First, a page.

September 18, 2006
Memo From Mexico,
Calderon’s Plans For U.S. Immigration Policy
It’s official. Felipe Calderon has
declared the president-elect of Mexico and is
scheduled to take office on December 1st.
Calderon was declared the winner of
the election on
September 5th, 2006, and the very next
day he was
on the telephone with George Bush.
What does Calderon want from us?
Well, among other things: a
"migratory accord"—giving Mexico veto power over
U.S. immigration policy.
An immigration accord was a goal of
Mexican President Vicente Fox, whose term is almost
didn’t actually achieve the accord but he was able
to accomplish a lot through
meddling in U.S. immigration policy, while he should
have been concentrating on other things, like improving
So with the passing of the baton to
Calderon, the game goes on.
On September 7th, Calderon told
foreign correspondents that an immigration accord with
the U.S. is one of his top priorities. His strategy is
to persuade members of the U.S. Congress that an
immigration accord would be in the interests of both the
U.S. and Mexico. Calderon’s goal is to achieve such an
accord before the end of the Bush administration, that
is, by January 20th, 2009.
[El Siglo de Torreon,
Luchará Calderón por acuerdo migratorio con Bush ,
September. 7th, 2006]
Calderon believes that the Bush
Administration is ready to help, and he’s surely right
on that score. On immigration, Bush and Calderon are in
"We will work intensely over the
next two years to arrive at a concrete agreement."
declared Mexico’s president-elect to foreign reporters.
Like all Mexican politicians,
Calderon admitted that
Mexico needs to create more jobs In Mexico. He was
quoted as saying:
"Every year, more than 1.2 million Mexican youths reach
working age. Many, facing a lack of alternatives, go
looking for opportunities in the United States.
can’t ignore it, we can’t write a law making it
disappear. We have to find ways to improve things. That
is not only in the interest of Mexico, but also a U.S.
President-Elect To Press U.S. Reforms |
Mexican Wants Deal During Bush's Term, By Will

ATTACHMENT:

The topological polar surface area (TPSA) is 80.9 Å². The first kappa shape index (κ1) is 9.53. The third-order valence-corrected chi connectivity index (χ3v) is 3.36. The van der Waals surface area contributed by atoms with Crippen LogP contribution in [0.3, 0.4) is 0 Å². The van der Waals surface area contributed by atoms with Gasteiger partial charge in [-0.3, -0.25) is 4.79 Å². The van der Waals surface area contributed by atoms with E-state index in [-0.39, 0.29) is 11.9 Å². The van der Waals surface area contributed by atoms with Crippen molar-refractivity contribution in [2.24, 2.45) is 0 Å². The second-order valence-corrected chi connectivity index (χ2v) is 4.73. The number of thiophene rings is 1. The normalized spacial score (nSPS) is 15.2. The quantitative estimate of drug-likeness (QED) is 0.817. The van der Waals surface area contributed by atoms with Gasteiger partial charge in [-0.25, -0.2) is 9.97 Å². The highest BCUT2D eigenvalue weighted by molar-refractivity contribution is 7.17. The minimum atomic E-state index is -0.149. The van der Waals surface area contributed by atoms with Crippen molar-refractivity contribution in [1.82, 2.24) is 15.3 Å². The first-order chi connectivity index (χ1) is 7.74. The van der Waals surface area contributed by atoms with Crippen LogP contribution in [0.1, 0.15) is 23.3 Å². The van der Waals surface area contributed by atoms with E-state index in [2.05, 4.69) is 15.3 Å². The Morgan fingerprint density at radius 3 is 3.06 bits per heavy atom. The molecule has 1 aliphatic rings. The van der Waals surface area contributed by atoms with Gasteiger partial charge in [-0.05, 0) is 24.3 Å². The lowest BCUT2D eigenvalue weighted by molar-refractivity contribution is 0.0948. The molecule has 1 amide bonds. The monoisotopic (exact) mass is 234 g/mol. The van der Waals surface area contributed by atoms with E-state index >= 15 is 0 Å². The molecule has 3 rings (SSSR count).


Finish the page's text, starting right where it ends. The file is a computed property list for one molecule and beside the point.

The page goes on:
Weissert, Associated Press, September 8, 2006]
I agree - a more prosperous Mexico
would be in the interests of the United States.
But as long as mass emigration
exists, what real incentive do
Mexico’s leaders have to reform the economy?
Emigration has become, in effect, Mexico’s economic
best way for the U.S. to help Mexico would be to
close the border.
Calderon is not even president yet
and is already planning U.S. immigration policy. There’s
nothing surprising about this.
As I have pointed out in previous
all the major candidates in the Mexican election had
the same view on immigration.
During the campaign, Calderon
called on U.S. Congressmen to halt the
"irrationality" of HR4437 because it goes against
the rights of "migrants". As a candidate he
expressed solidarity with Mexicans in the U.S., and said
they are not criminals and that they contribute to the
economy of the U.S. Calderon said the Mexicans in the
U.S. are fighting for their
labor rights and
Candidate Calderon said that
"Immigration is not
solved by a wall". Discussing the proposed
border fence, Calderon joked that "We'll jump over it
anyway." So much for respecting U.S. sovereignty.
Calderon is pro-NAFTA and wants to
take it farther . Here’s what he said:
the coming two decades, I envision the whole North
American region ... as a single region with a free
market, not just in goods and services and investments,
but also a free labor market. The region could be like
vows to look U.S. in the eye,
My San Antonio.com, Sean Mattson, April 3, 2006]
President Bush must be very happy
about this, because it all fits in with his North
American Union agenda.
June 6th, a Mexican presidential debate was
held, and one of the topics on the agenda was
"Migratory Foreign Policy" . That is,
policy, not Mexican migratory policy!
that debate Calderon called for a migratory accord to
legalize Mexican illegal aliens in the U.S. and a guest
worker program. The candidate promised to "defend all
our paisanos" (i.e.,
meddle on behalf of illegal aliens).
Besides the famous migratory accord, Calderon proposed
another accord, in which the U.S. and Canada would
finance development in poor regions of Mexico.
U.S. taxpayers finance both Mexican development
and mass immigration to the U.S.?
Calderon’s agenda is clear. Mexico’s president-elect
plans to keep his
northern border open and to attain veto power over
U.S. immigration policy.
real answer to that question lies on the northern side
of the border. We already know President Bush shares
Calderon’s agenda. What about Congress?
what about the American people?
citizen Allan Wall (email
him) resides in Mexico, with a
legal permit issued him by the Mexican government. Allan
recently returned from a tour of duty in Iraq with the
Texas Army National Guard. His VDARE.COM articles are
here; his FRONTPAGEMAG.COM
articles are archived
here his "Dispatches from
Iraq" are archived
here his website is